If you’re living with HIV, you’ll want to consider a few things when deciding whether to have sex without a condom. These include HIV prevention, sexually transmitted infections, pregnancy prevention (if applicable), and the laws in your country.
Once your viral load has been undetectable for six months you are unable to pass HIV along through sex, as long as you continue to take your HIV treatments and remain undetectable. This means you can have sex without a condom without worrying about passing HIV on to your partner(s). You can learn more on the page Undetectable viral load and transmission – information for people with HIV.
If your viral load is not undetectable, you may wish to use other HIV prevention methods, such as choosing partners who are living with HIV or choosing partners who are taking PrEP (a medicine that prevents HIV infection). See our page on HIV transmission for more information.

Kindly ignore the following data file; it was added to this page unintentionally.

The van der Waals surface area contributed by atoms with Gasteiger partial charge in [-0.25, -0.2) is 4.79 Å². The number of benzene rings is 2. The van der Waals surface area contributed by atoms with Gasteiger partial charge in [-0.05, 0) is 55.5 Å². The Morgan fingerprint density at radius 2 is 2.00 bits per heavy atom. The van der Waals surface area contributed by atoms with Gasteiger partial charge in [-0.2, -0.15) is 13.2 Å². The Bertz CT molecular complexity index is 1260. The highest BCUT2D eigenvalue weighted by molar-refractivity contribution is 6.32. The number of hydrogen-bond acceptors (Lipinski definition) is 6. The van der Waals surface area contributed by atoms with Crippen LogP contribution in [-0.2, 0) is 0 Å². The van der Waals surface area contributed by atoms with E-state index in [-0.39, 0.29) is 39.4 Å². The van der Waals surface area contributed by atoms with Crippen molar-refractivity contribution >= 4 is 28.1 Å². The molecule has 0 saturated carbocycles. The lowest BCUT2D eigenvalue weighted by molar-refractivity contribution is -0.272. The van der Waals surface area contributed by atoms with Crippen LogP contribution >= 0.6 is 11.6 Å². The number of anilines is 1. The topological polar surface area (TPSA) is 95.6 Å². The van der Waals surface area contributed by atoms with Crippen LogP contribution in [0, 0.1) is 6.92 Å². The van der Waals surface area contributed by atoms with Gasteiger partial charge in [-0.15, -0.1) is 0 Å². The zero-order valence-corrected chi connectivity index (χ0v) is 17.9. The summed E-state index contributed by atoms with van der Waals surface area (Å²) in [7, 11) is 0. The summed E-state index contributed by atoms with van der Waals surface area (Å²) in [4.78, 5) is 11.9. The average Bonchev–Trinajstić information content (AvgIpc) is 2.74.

Your own sexual health is important, and it is about more than just HIV. Being undetectable prevents HIV transmission, but it will not prevent you from getting a sexually transmitted infection (STI) if you are exposed to one through sex. It also won’t prevent you from passing on an STI to your partner(s) if you have one.
Being undetectable also does not prevent pregnancy. If you are having sex without a condom that could result in pregnancy, you’ll want to consider pregnancy prevention. Our pages on sexual health have more information about STIs and contraception.
Some places have laws about whether people living with HIV can have sex. These vary by country and may require you to disclose your HIV status to your partner(s), use a condom, or be undetectable. To find the laws where you live, visit HIV criminalisation laws around the world.